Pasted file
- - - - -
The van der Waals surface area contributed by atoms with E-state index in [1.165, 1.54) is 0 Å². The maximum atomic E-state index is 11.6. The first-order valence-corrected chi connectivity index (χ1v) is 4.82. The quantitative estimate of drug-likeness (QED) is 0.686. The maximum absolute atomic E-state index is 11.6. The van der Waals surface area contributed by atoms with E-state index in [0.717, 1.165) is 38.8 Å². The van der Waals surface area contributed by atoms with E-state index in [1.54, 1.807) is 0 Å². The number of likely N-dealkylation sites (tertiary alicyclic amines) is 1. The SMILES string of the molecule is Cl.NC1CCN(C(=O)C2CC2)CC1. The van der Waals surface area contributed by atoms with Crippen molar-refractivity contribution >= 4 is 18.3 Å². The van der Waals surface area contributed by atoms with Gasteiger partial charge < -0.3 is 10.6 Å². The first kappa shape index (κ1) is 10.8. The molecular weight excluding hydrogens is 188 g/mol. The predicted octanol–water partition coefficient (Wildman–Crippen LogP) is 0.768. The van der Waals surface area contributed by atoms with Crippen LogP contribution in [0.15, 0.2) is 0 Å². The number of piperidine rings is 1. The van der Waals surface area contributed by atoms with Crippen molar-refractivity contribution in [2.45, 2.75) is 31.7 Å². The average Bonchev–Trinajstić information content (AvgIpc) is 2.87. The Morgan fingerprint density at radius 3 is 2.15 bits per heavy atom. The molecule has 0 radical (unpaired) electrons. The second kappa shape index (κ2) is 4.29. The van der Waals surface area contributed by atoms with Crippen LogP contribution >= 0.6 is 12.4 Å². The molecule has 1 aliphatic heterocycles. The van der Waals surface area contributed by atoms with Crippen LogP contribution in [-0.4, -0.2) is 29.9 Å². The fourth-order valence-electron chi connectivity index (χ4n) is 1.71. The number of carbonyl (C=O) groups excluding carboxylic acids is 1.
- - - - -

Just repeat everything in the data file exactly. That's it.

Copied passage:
The van der Waals surface area contributed by atoms with E-state index in [1.165, 1.54) is 0 Å². The maximum atomic E-state index is 11.6. The first-order valence-corrected chi connectivity index (χ1v) is 4.82. The quantitative estimate of drug-likeness (QED) is 0.686. The maximum absolute atomic E-state index is 11.6. The van der Waals surface area contributed by atoms with E-state index in [0.717, 1.165) is 38.8 Å². The van der Waals surface area contributed by atoms with E-state index in [1.54, 1.807) is 0 Å². The number of likely N-dealkylation sites (tertiary alicyclic amines) is 1. The SMILES string of the molecule is Cl.NC1CCN(C(=O)C2CC2)CC1. The van der Waals surface area contributed by atoms with Crippen molar-refractivity contribution >= 4 is 18.3 Å². The van der Waals surface area contributed by atoms with Gasteiger partial charge < -0.3 is 10.6 Å². The first kappa shape index (κ1) is 10.8. The molecular weight excluding hydrogens is 188 g/mol. The predicted octanol–water partition coefficient (Wildman–Crippen LogP) is 0.768. The van der Waals surface area contributed by atoms with Crippen LogP contribution in [0.15, 0.2) is 0 Å². The number of piperidine rings is 1. The van der Waals surface area contributed by atoms with Crippen molar-refractivity contribution in [2.45, 2.75) is 31.7 Å². The average Bonchev–Trinajstić information content (AvgIpc) is 2.87. The Morgan fingerprint density at radius 3 is 2.15 bits per heavy atom. The molecule has 0 radical (unpaired) electrons. The second kappa shape index (κ2) is 4.29. The van der Waals surface area contributed by atoms with Crippen LogP contribution >= 0.6 is 12.4 Å². The molecule has 1 aliphatic heterocycles. The van der Waals surface area contributed by atoms with Crippen LogP contribution in [-0.4, -0.2) is 29.9 Å². The fourth-order valence-electron chi connectivity index (χ4n) is 1.71. The number of carbonyl (C=O) groups excluding carboxylic acids is 1.